There are 20 villages and towns in the municipality with a total population of about 18,000 people. Almost 75% of the population, over 13,000 people, reside in the town of Berkovitsa. Barziya, population 1400, and Zamfirovo, population 1200, are the only other villages of any size. None of the rest rises above 300 souls. They include Balyuvitsa, Bistrilitsa, Bokilovtsi, Borovtsi, Chereshovitsa, Gaganitsa, Komarevo, Kostentsi, Kotenovtsi, Leskovets, Mezdreya, Parlichevo, Pesochnitsa, Rashovitsa, Slatina, Tsvetkova Bara, and Yagodovo.
Economy of Byala Municipality
Tourism in Byala Municipality
Berkovitsa offers tremendous opportunities to escape city crowds and wander amidst the great outdoors of the western Balkan mountains. The famous Bulgarian author Ivan Vazov said it best:
Such wonderful nature here! What beauty in this unknown little paradise.
Berkovitsa town is a good starting point for excursions into the mountains and valleys of the municipality. There are over a dozen different marked trails leading to places of interest in the area. Some of the more popular destinations are:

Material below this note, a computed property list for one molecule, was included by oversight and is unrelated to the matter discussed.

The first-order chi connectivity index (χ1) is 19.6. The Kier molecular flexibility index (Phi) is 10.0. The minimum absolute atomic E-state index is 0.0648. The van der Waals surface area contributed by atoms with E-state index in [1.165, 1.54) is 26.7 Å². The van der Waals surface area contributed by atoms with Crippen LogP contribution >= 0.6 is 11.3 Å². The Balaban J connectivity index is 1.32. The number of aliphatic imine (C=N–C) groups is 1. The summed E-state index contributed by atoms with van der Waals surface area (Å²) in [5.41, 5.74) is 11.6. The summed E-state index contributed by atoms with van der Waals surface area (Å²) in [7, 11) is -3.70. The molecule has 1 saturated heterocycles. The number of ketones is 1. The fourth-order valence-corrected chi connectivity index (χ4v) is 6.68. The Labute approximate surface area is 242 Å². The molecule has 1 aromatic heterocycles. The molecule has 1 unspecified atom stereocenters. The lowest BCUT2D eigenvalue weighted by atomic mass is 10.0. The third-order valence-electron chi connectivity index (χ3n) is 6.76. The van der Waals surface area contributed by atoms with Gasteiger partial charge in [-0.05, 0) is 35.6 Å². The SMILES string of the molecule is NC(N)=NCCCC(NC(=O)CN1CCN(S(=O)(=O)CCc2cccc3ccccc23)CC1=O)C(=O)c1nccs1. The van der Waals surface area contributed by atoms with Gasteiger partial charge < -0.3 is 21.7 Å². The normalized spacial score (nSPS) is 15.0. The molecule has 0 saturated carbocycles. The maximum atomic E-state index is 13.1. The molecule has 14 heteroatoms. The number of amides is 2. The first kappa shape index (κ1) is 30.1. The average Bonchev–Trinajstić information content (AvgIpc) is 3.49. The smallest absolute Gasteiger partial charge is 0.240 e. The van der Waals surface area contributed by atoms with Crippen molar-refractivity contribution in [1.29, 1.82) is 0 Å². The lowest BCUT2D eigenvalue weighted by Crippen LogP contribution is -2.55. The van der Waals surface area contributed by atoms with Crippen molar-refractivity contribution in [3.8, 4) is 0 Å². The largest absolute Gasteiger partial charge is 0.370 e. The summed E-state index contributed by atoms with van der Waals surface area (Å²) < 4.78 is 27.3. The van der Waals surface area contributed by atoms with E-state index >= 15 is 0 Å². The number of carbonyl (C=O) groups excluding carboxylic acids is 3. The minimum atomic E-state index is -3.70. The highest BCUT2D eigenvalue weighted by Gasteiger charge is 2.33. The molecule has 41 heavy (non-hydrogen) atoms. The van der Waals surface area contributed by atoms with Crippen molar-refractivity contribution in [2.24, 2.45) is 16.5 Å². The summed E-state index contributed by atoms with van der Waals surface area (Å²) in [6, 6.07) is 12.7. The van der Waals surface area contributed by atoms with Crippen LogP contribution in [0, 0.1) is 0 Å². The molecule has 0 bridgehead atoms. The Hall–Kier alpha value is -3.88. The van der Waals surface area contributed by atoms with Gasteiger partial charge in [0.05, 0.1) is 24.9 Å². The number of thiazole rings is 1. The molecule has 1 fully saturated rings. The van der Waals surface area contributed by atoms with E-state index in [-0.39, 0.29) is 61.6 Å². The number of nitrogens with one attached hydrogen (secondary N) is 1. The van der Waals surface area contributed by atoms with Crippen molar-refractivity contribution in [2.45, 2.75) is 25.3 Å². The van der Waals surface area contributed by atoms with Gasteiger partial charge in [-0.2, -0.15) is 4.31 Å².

- Kom Peak At 2016 m (6614 ft), the highest point in the region. 90 minute walk from Kom Hut. Panoramic views from the starting point of the Kom to Emine trek (European E-3 long distance trail.)
- Zdravchenitsa Peak Hike up to the summit at 1176 m (3858 ft). Trails from Berkovitsa town and Chereshovitsa.
- Haiydushki Waterfalls Hike beside streams and cascades to reach the waterfalls.
- Klisura Monastery A working monastery founded in the 13th century.
- Siniya Vir The Blue Pool. A favorite local spot for trout fishing.
- Ashiklar Mountain meadows for walking and picnics. Close to Berkovitsa town.
- Kaleto Nature Park For outdoor excursions. Roman fortress ruins found on the hill.
Museums in Byala Municipality
Berkovitsa Ethnographic Museum
Ivan Vazov House Museum
Klisurski Monastery Museum